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Art Spiegelman

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October 16, 2011 | By David L. Ulin, Los Angeles Times Book Critic
Art Spiegelman has been here before. At 63, dressed in black jeans, a denim shirt and that ubiquitous vest, he is talking, again, about his graphic memoir "Maus," the saga of his father Vladek's experiences during the Holocaust and of Spiegelman's efforts to get to know that father - to inhabit his story, if you will. "Maus" was originally published in two parts, the first in 1986 and the second in 1991; it won a special Pulitzer Prize in 1992, the first comic to be so honored.
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ENTERTAINMENT
January 7, 2014 | By David L. Ulin, Los Angeles Times Book Critic
Jon McNaught's “Dockwood” (Nobrow Press: unpaged, $19.95) is one of those books you could easily overlook. Gathering two short stories in comics form, it came out in England a year ago, but although McNaught won the Prix Révélation (for best newcomer) at the 2013 Angouleme International Comics Festival - an award previously won by Daniel Clowes , Art Spiegelman and Will Eisner - he's gotten no attention in the United States. Partly, that has to do with the British comics scene, which has had its issues crossing over, and partly with McNaught's publisher, which until recently was not particularly active here.
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ENTERTAINMENT
December 13, 2009
What a long way comics have come. Routinely vilified by parents half a century ago, they now "confidently [stride] into bookstores, museums, and universities," note Art Spiegelman and Françoise Mouly in their monumental "The Toon Treasury of Classic Children's Comics " (Abrams ComicArts: 352 pp., $40), "cleverly disguised as the upwardly mobile 'graphic novel.' " Spiegelman and Mouly, of course, are two of the people most responsible for this cultural rehabilitation, with their journal Raw, in which Spiegelman published, in serial form, the stories that became his Holocaust tragicomic "Maus."
ENTERTAINMENT
September 23, 2013 | By David L. Ulin, Los Angeles Times Book Critic
I never got to one of the most anticipated panels at Sunday's eighth Brooklyn Book Festival : A conversation between legendary comics artists Art Spiegelman and Jules Feiffer. It wasn't for lack of interest; there was just too much to do. At the same time as Spiegelman and Feiffer were doing their thing, after all, I was moderating a conversation between novelists Meg Wolitzer (“The Interestings”), Audrey Niffenegger (“The Time Traveler's Wife”) and James McBride (“The Good Lord Bird”)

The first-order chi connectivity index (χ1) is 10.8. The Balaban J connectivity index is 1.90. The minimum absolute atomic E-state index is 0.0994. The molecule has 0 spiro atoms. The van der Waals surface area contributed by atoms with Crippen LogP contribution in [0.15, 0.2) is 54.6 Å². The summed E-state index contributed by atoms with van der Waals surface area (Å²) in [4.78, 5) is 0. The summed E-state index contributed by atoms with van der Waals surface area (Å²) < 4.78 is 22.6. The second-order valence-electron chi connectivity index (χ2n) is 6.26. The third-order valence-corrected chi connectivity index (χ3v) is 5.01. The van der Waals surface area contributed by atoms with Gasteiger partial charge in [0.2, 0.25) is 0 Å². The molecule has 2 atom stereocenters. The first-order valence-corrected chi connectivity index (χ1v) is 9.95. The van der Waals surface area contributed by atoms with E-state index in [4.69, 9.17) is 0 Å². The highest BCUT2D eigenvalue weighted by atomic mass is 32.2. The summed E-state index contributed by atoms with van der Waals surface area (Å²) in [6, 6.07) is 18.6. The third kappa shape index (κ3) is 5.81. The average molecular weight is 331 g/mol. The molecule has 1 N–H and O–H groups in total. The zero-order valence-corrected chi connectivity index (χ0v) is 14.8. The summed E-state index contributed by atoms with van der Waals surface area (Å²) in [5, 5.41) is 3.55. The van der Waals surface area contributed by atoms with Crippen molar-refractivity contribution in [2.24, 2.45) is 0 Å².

NEWS
November 22, 1991 | RUSSELL MILLER, SPECIAL TO THE TIMES, Miller is a New York writer
Nadja Mouly Spiegelman, 4 1/2, wanders toward a mirror that leans against the wall of the Lower Manhattan loft. "Why did you bring this down?" she asks her father. "So I can see what I look like when I draw," says Art Spiegelman, reaching out for a hug. Not so long ago Spiegelman resisted the idea of having children. "I just didn't want to be anybody's parent in the way my parents were to me," he said in an interview with Arts magazine in 1987.
ENTERTAINMENT
September 4, 2004 | Lewis Beale, Special to The Times
In the days and months following Sept. 11, Art Spiegelman began thinking the unthinkable. A 56-year-old graphic novelist who had won the Pulitzer Prize for his groundbreaking Holocaust work "Maus," Spiegelman lived in SoHo, just blocks from the World Trade Center, and had seen both buildings collapse. He and his wife had frantically run around town making sure their children were safe at their respective schools.
ENTERTAINMENT
September 7, 2004 | Kevin Baker, Special to The Times
By an amazing coincidence, I was haunted by the exact same "dominant metaphor" that obsessed Art Spiegelman following the horrible events of Sept. 11, 2001 -- one of "waiting for that other shoe to drop." Only a few million or so of our fellow New Yorkers, I'm sure, shared that feeling.
ENTERTAINMENT
December 18, 1994 | Sean Mitchell, Sean Mitchell is an occasional contributor to Calendar
When he was 15 years old, Art Spiegelman and a friend who also aspired to be a professional cartoonist decided to submit some of their drawings to the New Yorker. The two knew that the New Yorker was the top of the line in the realm of their ambition, and yet, as best they could tell, the cartoons in the magazine were so sophisticated they didn't make particular sense.
ENTERTAINMENT
November 3, 2001
Appearance--Writer and illustrator Art Spiegelman will not appear today at Storyopolis bookstore in Los Angeles. A Freebie listing that ran in Calendar Weekend on Thursday was incorrect.
BOOKS
November 24, 1991 | Alex Raksin
MAUS: A Survivor's Tale, II: And Here My Troubles Began by Art Spiegelman (Pantheon: $18; 136 pp.). Writing about the Holocaust is like rescuing someone from a raging river: Unless you first secure a strong foothold, you too will be swept away by unforgiving currents. Most Holocaust writers have found terra firma in the light at the end of the tunnel, in the promise of freedom.
ENTERTAINMENT
September 11, 2013 | By David L. Ulin, Los Angeles Times Book Critic